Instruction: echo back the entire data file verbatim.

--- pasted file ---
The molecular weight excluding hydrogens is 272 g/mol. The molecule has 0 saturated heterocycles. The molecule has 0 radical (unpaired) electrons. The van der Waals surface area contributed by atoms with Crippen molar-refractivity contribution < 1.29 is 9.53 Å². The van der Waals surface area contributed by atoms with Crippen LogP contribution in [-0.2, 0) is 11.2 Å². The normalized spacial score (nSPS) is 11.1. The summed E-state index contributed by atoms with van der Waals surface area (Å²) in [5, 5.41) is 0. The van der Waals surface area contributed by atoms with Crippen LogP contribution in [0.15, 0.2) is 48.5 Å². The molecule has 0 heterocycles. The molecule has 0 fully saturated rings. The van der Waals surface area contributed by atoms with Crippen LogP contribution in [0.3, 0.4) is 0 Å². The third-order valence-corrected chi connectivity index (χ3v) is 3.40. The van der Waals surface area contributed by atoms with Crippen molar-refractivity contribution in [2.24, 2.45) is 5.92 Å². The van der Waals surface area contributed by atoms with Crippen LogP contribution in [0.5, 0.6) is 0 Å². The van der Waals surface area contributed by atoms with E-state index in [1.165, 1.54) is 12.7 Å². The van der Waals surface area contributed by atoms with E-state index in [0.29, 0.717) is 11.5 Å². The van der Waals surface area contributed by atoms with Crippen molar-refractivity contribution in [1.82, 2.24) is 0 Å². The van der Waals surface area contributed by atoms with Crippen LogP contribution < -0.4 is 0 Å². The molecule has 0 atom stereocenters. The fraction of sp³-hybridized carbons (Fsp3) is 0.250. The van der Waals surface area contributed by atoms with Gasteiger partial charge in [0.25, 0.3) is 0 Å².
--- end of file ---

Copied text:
The molecular weight excluding hydrogens is 272 g/mol. The molecule has 0 saturated heterocycles. The molecule has 0 radical (unpaired) electrons. The van der Waals surface area contributed by atoms with Crippen molar-refractivity contribution < 1.29 is 9.53 Å². The van der Waals surface area contributed by atoms with Crippen LogP contribution in [-0.2, 0) is 11.2 Å². The normalized spacial score (nSPS) is 11.1. The summed E-state index contributed by atoms with van der Waals surface area (Å²) in [5, 5.41) is 0. The van der Waals surface area contributed by atoms with Crippen LogP contribution in [0.15, 0.2) is 48.5 Å². The molecule has 0 heterocycles. The molecule has 0 fully saturated rings. The van der Waals surface area contributed by atoms with Crippen LogP contribution in [0.3, 0.4) is 0 Å². The third-order valence-corrected chi connectivity index (χ3v) is 3.40. The van der Waals surface area contributed by atoms with Crippen molar-refractivity contribution in [2.24, 2.45) is 5.92 Å². The van der Waals surface area contributed by atoms with Crippen LogP contribution in [0.5, 0.6) is 0 Å². The van der Waals surface area contributed by atoms with E-state index in [1.165, 1.54) is 12.7 Å². The van der Waals surface area contributed by atoms with E-state index in [0.29, 0.717) is 11.5 Å². The van der Waals surface area contributed by atoms with Crippen molar-refractivity contribution in [1.82, 2.24) is 0 Å². The van der Waals surface area contributed by atoms with Crippen LogP contribution < -0.4 is 0 Å². The molecule has 0 atom stereocenters. The fraction of sp³-hybridized carbons (Fsp3) is 0.250. The van der Waals surface area contributed by atoms with Gasteiger partial charge in [0.25, 0.3) is 0 Å².